New Research Finds Radiologists Serve More CMS Beneficiaries Each Year Than Other Specialties

According to a new study, diagnostic radiologists on average serve more unique Medicare beneficiaries each year than any other specialty. The work, conducted by researchers at the Harvey L. Neiman Health Policy Institute, was presented at the 2017 ACR annual meeting.

The researchers assessed the number of unique Centers for Medicare and Medicaid Services (CMS) fee-for-service (FFS) beneficiaries radiologists served yearly, compared with other specialists. Using Medicare Physician and Other Supplier Public Use Files, all physicians who provided services to Medicare FFS beneficiaries in 2013 were identified.

"We found that of all 56 uniquely identifiable physician specialties providing services to Medicare FFS beneficiaries in 2013, diagnostic radiologists served an average of 3,150 beneficiaries, more than any other specialty," says lead author Kristina E. Hoque, MS, MD, PhD, a neuroradiology fellow at the University of Southern California.

Hoque and her colleagues found that cardiologists, cardiac electrophysiologists, dermatologists, and urologists were also included in the top five specialties serving CMS beneficiaries. Interventional radiologists ranked eighth and nuclear medicine physicians ranked 16th.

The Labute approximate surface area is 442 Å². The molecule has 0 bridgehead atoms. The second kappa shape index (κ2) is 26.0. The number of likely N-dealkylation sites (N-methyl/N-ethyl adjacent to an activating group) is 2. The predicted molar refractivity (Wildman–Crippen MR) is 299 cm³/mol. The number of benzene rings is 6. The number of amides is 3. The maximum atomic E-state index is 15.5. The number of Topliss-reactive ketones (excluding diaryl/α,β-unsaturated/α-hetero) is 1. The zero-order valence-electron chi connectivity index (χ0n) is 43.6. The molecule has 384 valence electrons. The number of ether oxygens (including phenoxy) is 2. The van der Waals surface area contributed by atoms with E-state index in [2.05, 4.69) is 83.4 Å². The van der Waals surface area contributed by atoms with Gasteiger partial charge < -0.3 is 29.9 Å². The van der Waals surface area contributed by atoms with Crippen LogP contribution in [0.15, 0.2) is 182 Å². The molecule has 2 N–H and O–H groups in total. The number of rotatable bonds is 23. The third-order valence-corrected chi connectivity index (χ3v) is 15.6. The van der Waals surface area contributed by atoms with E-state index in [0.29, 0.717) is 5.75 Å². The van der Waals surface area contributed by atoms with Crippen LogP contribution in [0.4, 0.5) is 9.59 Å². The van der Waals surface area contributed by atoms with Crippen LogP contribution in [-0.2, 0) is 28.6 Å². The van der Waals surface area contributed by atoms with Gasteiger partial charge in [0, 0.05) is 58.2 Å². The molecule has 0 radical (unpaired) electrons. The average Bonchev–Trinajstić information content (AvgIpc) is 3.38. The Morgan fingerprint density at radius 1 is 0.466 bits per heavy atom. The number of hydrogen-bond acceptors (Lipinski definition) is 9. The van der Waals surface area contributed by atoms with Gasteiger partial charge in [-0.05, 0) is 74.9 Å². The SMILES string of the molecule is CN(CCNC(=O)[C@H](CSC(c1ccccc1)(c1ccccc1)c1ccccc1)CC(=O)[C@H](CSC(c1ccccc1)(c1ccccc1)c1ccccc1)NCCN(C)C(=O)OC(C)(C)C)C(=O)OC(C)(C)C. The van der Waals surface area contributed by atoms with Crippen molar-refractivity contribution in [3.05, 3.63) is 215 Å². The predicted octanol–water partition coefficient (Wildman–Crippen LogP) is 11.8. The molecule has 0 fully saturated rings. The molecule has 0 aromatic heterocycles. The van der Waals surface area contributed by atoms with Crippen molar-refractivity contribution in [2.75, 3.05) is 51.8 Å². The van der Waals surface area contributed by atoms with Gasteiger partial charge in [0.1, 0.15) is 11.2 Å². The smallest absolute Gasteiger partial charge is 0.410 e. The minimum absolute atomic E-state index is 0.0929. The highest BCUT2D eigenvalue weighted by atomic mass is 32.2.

"All too often, radiology is thought of as a non-patient facing profession. This single snapshot of imaging utilization demonstrates radiologists to be leaders in current patient care orchestration," Hoque noted.

"As radiologists continue to play a more prominent role in patient care, it is critical to emphasize a value-based patient centered mentality," says Richard Duszak, MD, FACR, professor and vice chair for health policy and practice in the department of radiology and imaging sciences at Emory University and affiliate senior research fellow at the Neiman Institute. "In effect, not only will radiologists continue to touch more patient lives than any other medical specialty, they will also perhaps impact the practice of other subspecialties more than any other type of physician."

Source: Harvey L. Neiman Health Policy Institute